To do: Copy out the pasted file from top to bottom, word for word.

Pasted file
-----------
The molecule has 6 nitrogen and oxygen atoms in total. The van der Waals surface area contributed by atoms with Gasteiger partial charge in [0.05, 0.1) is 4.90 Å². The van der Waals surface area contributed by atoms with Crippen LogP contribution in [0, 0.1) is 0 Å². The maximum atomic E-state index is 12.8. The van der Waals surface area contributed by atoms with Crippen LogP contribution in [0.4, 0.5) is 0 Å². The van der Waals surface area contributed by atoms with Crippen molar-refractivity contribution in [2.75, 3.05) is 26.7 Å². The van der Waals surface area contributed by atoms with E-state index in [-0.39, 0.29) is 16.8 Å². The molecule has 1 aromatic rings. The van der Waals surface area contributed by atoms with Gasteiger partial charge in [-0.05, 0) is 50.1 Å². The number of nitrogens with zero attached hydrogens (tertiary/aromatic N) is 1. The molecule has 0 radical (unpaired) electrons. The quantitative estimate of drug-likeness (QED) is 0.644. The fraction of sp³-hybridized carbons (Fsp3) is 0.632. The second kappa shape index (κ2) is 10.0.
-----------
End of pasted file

The molecule has 6 nitrogen and oxygen atoms in total. The van der Waals surface area contributed by atoms with Gasteiger partial charge in [0.05, 0.1) is 4.90 Å². The van der Waals surface area contributed by atoms with Crippen LogP contribution in [0, 0.1) is 0 Å². The maximum atomic E-state index is 12.8. The van der Waals surface area contributed by atoms with Crippen LogP contribution in [0.4, 0.5) is 0 Å². The van der Waals surface area contributed by atoms with Crippen molar-refractivity contribution in [2.75, 3.05) is 26.7 Å². The van der Waals surface area contributed by atoms with E-state index in [-0.39, 0.29) is 16.8 Å². The molecule has 1 aromatic rings. The van der Waals surface area contributed by atoms with Gasteiger partial charge in [-0.05, 0) is 50.1 Å². The number of nitrogens with zero attached hydrogens (tertiary/aromatic N) is 1. The molecule has 0 radical (unpaired) electrons. The quantitative estimate of drug-likeness (QED) is 0.644. The fraction of sp³-hybridized carbons (Fsp3) is 0.632. The second kappa shape index (κ2) is 10.0.